Clerical abuse of women condemned in wake of documentary
Canada’s Catholic bishops and religious men and women have condemned the clerical abuse of women religious in the wake of a French documentary that was aired on television in Quebec.
The April 25 statement from the Canadian Conference of Catholic Bishops (CCCB) and the Canadian Religious Conference (CRC) coincided with the airing of a two-part documentary on the sexual abuse of nuns and religious sisters by priests on the French-language channel RDI. The documentary first aired in France on March 5.
“This is a worldwide tragedy acknowledged by Pope Francis and the International Union of Women Superiors General,” the statement said in acknowledging the accusations in the documentary.
“This report, like other media reports, highlights the particular vulnerability of young religious women in the Western world, but most importantly the global south.”
The CCCB and CRC “unreservedly condemn these wrongdoings and insist that the perpetrators must be investigated and judged by appropriate civil and ecclesiastical authorities,” said the statement.
The documentary told the stories of several women religious, some from France who were seduced by their priest spiritual director, others by a priest associated with a L’Arche community there.
A woman religious from Montreal named Lucie said she was regularly abused by a priest, but was told to “turn the page” and “forget about it.”
Sister Marie-Paul Ross, a psychotherapist in Quebec, said on the documentary a predator priest had confessed that women religious who became pregnant were forced to have abortions.
The documentary covered abuse by priests in the Community of St. Jean exposed in 2013.
“According to the report, some dioceses and institutions of consecrated life were slow to react and even covered up facts and allegations,” the CCCB-CRC statement said.
“These painful truths can only encourage us to do everything in our power to ensure that such crimes and sins will not happen again…. As Bishops and as men and women Superiors Major, our first concern goes to the victims,” along with a promise to “listen respectfully and answer with compassion” any complaints of suffering.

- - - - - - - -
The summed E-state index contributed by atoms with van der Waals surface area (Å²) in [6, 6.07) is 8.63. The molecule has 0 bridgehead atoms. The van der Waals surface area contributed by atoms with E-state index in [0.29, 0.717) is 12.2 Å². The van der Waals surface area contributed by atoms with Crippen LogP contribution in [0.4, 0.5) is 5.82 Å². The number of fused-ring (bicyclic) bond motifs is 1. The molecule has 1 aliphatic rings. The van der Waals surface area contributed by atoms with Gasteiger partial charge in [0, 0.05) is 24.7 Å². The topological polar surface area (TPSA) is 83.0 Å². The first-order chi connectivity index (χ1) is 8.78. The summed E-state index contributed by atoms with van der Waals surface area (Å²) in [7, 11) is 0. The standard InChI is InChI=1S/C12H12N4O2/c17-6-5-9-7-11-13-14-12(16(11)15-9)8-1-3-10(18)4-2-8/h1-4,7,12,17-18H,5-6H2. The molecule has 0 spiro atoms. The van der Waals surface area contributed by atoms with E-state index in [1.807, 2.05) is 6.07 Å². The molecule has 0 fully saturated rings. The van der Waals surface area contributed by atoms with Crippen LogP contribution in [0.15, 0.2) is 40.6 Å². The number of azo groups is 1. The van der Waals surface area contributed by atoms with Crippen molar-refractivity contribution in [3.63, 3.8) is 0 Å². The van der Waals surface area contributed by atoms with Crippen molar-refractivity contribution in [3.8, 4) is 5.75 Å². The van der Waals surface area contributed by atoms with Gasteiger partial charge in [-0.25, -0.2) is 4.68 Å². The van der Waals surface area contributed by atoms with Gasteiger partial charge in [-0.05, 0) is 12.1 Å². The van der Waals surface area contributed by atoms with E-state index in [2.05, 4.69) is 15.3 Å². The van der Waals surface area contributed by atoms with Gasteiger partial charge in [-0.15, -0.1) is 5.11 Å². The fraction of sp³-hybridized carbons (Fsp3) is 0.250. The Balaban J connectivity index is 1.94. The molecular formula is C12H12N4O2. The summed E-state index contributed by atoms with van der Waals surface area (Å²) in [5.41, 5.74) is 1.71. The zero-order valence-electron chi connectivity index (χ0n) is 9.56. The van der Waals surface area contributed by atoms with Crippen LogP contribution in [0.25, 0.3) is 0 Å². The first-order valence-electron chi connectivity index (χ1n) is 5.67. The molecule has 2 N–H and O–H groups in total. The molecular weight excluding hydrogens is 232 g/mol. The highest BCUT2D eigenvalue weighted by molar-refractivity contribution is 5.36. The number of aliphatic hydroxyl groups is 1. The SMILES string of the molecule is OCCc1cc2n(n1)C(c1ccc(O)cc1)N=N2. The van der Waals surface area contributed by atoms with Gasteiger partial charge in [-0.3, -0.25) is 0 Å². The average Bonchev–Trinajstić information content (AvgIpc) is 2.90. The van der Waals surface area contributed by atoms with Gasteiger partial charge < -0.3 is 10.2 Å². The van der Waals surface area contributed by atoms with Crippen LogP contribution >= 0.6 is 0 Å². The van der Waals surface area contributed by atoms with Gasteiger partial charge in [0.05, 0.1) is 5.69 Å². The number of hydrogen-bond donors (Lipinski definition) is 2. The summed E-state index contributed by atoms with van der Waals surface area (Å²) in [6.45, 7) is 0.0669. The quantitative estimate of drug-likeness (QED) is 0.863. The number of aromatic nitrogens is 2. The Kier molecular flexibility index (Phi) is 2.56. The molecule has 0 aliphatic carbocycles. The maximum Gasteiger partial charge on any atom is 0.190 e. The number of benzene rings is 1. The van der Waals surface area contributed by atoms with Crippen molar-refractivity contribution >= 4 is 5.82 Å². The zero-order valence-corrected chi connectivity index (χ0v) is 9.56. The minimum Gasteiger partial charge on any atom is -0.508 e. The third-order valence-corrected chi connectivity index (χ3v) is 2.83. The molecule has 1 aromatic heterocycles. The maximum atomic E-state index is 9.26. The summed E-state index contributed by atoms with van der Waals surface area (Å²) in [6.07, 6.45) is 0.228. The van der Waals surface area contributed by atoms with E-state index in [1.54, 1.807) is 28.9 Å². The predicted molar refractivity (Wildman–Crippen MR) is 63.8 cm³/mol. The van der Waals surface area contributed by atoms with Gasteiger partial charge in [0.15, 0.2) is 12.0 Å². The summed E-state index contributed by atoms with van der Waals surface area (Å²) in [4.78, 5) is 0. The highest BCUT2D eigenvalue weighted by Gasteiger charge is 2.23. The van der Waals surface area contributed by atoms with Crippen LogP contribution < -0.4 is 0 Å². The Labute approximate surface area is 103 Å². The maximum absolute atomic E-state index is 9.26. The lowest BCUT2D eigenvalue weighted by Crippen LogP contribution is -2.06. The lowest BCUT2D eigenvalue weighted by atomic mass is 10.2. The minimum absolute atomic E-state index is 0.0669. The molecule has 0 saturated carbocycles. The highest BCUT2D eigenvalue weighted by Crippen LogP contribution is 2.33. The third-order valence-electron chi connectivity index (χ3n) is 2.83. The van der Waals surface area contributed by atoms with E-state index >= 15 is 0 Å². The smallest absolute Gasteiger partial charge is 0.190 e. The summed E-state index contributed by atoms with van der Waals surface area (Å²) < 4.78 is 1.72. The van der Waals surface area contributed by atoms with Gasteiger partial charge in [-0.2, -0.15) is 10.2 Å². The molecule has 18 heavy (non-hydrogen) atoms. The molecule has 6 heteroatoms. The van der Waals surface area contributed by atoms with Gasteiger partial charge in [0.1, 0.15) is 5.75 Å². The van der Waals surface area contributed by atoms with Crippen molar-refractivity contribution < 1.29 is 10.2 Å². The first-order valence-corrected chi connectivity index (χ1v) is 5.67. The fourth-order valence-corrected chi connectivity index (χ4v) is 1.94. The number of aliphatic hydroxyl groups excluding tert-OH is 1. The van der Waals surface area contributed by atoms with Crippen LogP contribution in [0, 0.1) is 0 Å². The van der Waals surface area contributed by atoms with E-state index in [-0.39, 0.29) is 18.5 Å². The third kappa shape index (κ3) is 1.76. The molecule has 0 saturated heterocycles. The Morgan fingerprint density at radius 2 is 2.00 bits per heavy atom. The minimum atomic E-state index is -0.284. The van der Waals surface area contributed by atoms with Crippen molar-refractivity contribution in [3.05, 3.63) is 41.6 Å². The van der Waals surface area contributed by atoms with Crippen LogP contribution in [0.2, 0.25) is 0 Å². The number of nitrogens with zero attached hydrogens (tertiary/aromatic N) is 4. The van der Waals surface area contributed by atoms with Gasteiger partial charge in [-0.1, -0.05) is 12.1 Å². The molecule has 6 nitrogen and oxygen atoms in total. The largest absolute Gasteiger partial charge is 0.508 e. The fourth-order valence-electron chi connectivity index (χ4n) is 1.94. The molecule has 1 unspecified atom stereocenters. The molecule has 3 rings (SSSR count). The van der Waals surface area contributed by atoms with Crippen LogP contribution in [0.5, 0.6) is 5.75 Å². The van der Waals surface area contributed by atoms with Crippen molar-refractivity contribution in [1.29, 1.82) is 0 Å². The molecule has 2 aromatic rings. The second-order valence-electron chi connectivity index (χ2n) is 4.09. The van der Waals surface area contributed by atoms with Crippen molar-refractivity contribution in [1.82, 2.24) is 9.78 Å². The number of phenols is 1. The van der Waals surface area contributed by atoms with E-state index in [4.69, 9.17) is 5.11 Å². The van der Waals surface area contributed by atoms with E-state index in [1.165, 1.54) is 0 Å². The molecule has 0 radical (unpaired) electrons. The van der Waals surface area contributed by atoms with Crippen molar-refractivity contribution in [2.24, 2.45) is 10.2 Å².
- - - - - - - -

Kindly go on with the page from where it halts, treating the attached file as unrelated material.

The statement notes both the CCCB and CRC are committed to implementing the protocols found in the latest sexual abuse document produced by the Canadian bishops in 2018 entitled Protecting Minors from Sexual Abuse: A Call to the Catholic Faithful in Canada for Healing, Reconciliation, and Transformation.
The documentary followed news reports of clerical abuse of religious women in the wake of the #MeToo movement, starting late last year and with more in February 2019, prompting Pope Francis to admit to reporters while travelling in the Middle East that clerical abuse of women religious is a problem.
However, the problem is not a new one. There have been reports dating back to the 1990s and the early 2000s.
In India, Bishop Franco Mulakkal of Jalandhar diocese was charged in early April after a nun accused him of raping a nun 13 times between 2014 and 2016. He has denied the charges. Last July, more than 80 sisters were among the signatories of a letter asking for the bishop to be removed.